There are many indicators that a school year is coming to a close: prom, graduation and the end of the spring sports season. Alameda high school athletes put together an impressive body of work on the diamond in the 2014 postseason.

St. Joseph Notre Dame High School Pilots Baseball
The St. Joseph Notre Dame High School Pilots (SJND) had a stellar 2014 season going 18-10 overall and 8-2 in the Tri-County Athletic League (TCAL) good for a tie for first place in the TCAL Rock League. 

Wilda Moore won the charm event for the month of June by posting a score of net 66 last Thursday, June 5. Moore beat out 33 other golfers to receive the charm. The event was played on the Earl Fry Course.

Moore competed in the third flight — with a handicap of 27 to 31. She won the flight with a sizeable lead. After Moore’s net 66, the next closest competitor was Jane Sullwold who shot a net 70. Bobbie Hoepner (net 71), Diane Hughes (net 73) and Shirley Lee (net 75) rounded out the top five in the flight. 

The Alameda Junior Golf Club (AJGC) put on a junior-adult scotch doubles event May 17 at the Chuck Corica Golf Complex.

The team of Carl and David Penny won the bracket with adults and 12 to 17 year olds by shooting a combined net 82. Leonardo and Nuno Viera won the competition with juniors age 11 and under by shooting a net 79.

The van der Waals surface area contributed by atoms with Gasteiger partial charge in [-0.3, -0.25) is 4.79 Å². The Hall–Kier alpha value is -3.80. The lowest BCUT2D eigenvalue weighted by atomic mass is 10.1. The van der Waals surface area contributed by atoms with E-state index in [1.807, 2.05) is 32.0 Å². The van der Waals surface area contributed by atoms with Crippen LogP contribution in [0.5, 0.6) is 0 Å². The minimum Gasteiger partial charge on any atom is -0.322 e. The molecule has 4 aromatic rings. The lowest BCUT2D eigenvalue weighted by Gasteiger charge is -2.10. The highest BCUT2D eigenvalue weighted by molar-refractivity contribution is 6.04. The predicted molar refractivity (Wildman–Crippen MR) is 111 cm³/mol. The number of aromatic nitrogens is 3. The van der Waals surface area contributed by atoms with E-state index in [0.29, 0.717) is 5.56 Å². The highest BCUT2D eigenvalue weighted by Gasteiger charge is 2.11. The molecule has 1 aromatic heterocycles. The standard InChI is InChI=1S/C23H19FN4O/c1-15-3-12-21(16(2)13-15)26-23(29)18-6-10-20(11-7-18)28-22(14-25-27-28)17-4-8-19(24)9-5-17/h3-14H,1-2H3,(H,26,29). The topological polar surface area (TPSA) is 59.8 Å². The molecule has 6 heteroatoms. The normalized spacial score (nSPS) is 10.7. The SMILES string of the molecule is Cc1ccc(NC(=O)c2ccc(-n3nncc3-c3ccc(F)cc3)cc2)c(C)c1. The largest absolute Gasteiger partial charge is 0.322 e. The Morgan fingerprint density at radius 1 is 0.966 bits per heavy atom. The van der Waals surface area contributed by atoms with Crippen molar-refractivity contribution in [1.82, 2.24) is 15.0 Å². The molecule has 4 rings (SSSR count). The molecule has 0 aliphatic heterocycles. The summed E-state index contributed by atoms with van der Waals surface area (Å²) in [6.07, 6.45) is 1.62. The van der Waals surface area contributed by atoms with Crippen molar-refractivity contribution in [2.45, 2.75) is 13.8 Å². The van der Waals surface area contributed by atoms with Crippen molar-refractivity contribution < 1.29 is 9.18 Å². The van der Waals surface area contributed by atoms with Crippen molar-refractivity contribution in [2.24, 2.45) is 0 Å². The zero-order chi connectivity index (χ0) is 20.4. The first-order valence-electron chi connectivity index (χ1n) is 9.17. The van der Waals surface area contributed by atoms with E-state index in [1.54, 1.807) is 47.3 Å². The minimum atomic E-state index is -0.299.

Moe and Mike Flynn won the blind bogey team competition for juniors age 12 to 17 years old with a net 65. 

Joseph and Katanski and Matt Baiardi won a tiebreaker for second place over Nicholas and Darien Lum with a net 69. 

Alameda’s own Junior Meat, a middle-school Ultimate Frisbee team, won both the state championship and the “Spirit of the Game” award in the California State Ultimate Middle School Tournament held on May 17 and 18. While the championship is based on scoring, the Spirit of the Game award is earned from participating teams rating each other on fair play and good sportsmanship.

Eighty-year-old Porter Davis will be busy this Sunday doing something that people half his age wouldn’t even consider. He’ll be running the “Dipsea."

At 104 years old (24 years older than Davis), the Dipsea is the oldest trail race in America. On the second Sunday of June each year, the scenic 7.4-mile course from Mill Valley to Stinson Beach challenges runners with its stairs and steep trails.